Thursday, January 20, 2011

Ultra Review Roundtable: Chip'n'Dale Rescue Rangers (1990)

Ed.:  This is a neat idea hatched by one of my fellow retro gaming bloggers over at  We're all playing a retro videogame and commenting on it, with the assembled, hopefully entertaining results cross-posted on all of our blogs/sites.  The project kicks off with a review of Capcom's Chip'n'Dale Rescue Rangers, published for the 8-bit NES in 1990 based on the popular Disney animated TV series.  We're doing it EGM-style as a group, with most of the heavy editorial and layout lifting done by HagenDragmire.  The bulk of the material is below the fold -- enjoy, and please visit my fellow contributors' sites!


In 1990, Capcom released Chip ‘n Dale Rescue Rangers for the Nintendo Entertainment System, a platform game featuring single and two player cooperative modes. Players are allowed to choose which levels to access via a map, giving them access to various locations in the city in whatever order they choose. Each individual stage is set-up as a side-scrolling action game where Chip and Dale battle enemies and bosses. The overall plot starts simple having the rangers rescue a small kitten but it quickly expands to Gadget being kidnapped. It’s up to Chip and Dale to rescue her and stop the nefarious feline kingpin Fat Cat's schemes.


In Rescue Rangers you can play as either Chip and/or Dale. Both Chip and Dale have exactly the same abilities which includes running, ducking, jumping, and throwing objects until you get to the end of each stage. Some objects restrict movement and jumping, while boxes and blocks allow you to hide inside them. Hiding allows you to be safely hit but you then lose the box you are hiding under; blocks stick around after being hit to be picked up and used multiple times. Throughout some stages
there are various things you must do to get through; such as using the wooden boxes to hit a switch, stacking blocks, or jumping up and down on something to be able to progress. The two player co-op mode was a given and pretty nice for whenever you had a friend over to tag along and
enjoy the game with you. You do have to be careful though since you can hit each other which can lead to “accidental” deaths.

Graphics and Sound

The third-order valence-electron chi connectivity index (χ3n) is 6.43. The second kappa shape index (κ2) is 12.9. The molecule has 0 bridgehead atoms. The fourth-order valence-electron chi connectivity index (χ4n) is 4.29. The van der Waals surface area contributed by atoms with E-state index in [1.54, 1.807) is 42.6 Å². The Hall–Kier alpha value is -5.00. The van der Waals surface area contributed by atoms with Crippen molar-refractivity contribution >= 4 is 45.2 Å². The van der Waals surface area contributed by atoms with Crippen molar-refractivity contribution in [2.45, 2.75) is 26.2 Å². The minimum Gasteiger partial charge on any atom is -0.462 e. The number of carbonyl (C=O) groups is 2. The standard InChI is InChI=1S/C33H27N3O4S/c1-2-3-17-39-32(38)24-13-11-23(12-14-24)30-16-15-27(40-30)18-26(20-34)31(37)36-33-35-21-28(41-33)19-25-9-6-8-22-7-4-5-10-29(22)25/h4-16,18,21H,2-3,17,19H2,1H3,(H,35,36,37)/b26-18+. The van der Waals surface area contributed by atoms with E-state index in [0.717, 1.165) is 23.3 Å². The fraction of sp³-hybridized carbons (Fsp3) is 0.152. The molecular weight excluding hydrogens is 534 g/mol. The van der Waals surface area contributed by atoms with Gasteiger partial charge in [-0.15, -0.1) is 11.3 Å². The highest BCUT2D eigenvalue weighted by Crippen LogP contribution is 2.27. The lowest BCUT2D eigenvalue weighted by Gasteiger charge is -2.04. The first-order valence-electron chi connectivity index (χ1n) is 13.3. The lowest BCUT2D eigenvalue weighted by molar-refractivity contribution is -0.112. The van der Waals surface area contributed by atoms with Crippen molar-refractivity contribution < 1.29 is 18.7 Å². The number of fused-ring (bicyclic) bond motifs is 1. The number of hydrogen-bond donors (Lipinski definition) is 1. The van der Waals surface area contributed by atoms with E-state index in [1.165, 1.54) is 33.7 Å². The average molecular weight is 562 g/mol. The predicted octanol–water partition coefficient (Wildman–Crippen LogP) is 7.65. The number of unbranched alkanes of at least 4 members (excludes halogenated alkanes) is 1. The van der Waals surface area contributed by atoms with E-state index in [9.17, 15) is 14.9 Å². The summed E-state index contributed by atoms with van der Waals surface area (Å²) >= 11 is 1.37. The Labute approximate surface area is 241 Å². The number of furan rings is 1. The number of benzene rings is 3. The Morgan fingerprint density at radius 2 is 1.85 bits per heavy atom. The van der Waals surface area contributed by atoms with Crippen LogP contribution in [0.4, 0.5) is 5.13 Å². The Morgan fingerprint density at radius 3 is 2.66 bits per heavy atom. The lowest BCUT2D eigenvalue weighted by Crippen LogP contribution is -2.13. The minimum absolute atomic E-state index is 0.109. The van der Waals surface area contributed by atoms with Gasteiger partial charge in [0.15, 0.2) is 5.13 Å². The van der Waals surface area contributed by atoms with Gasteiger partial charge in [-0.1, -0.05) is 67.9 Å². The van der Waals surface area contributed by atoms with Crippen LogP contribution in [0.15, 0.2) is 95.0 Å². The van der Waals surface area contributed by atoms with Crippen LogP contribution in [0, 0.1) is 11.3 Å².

Rescue Rangers uses a decent array of colors and each stage has its own theme so it never gets boring to go through a level. No two stages feel exactly the same. The bosses are a treat to look at since in most cases they are pretty huge and have their own music. This makes it pretty epic to be at the end of each and every stage. Both Chip and Dale are basically just a sprite swap on one another with minor differences.

The music as with most Capcom games on the NES is extremely catchy. The main theme though is something that alone is worth listening to all on it’s own since it was captured perfectly in all its midi glory. The sound effects work well for their intended purposes, though sometimes the actual pitch of them is pretty horrific if you have your television up too loud. This is especially noticeable when collecting items or when you get hit.

Tag Lines

“Rescue Rangers is without a doubt one of the best licensed games that has come out.”

“Challenging enough to keep a skilled gamer occupied for a hour or so.”

“Throwin' stuff solves everything.”

“The most damning flaw is that Rescue Rangers is far too easy.”

“Does Gadget have big sexy boobs?”

Published and Developed by:
Capcom U.S.A.

Released: June 1990

Platform: Nintendo Entertainment System

Genre: Action

Perspective: Platform, Side-Scrolling

Mr.Armitage from
Likes: Racing/Driving Games, Arcade, Puzzle
Dislikes: RPGs

When you put Capcom and Disney together you usually get a wonderful gaming experience.  Chip and Dale Rescue Rangers is yet another that you can add to that list.  A very enjoyable platformer game with excellent control, great sprites, not to dumb of enemies, and good music. Although the music can get a tad annoying after half an hour.  I know very little about the Rescue Rangers but I do know Chip and Dale used to just annoy the #@$@ out of Donald Duck and Pluto.  They where only really into helping themselves and not others, so Rescue Rangers is a new concept to me. I guess I am just showing my age.

Playing through single player mode, I was able to get up to the 2nd level boss on my very first try, so it’s not too much of a challenge.  With the three continues the game gives you, it doesn’t take long to finish. There are a few negatives to the game play. First off, the scrolling background is fixed to a point so when you move right you can’t go back left. This becomes particularly annoying when heading up a stage which creates instant pitfalls on everything below you.  I also don’t understand the map, which is reminiscent of  Super Mario Bros 3. You can skip three levels in the game and there is really no need go back and complete them whatsoever, other than just to beat them.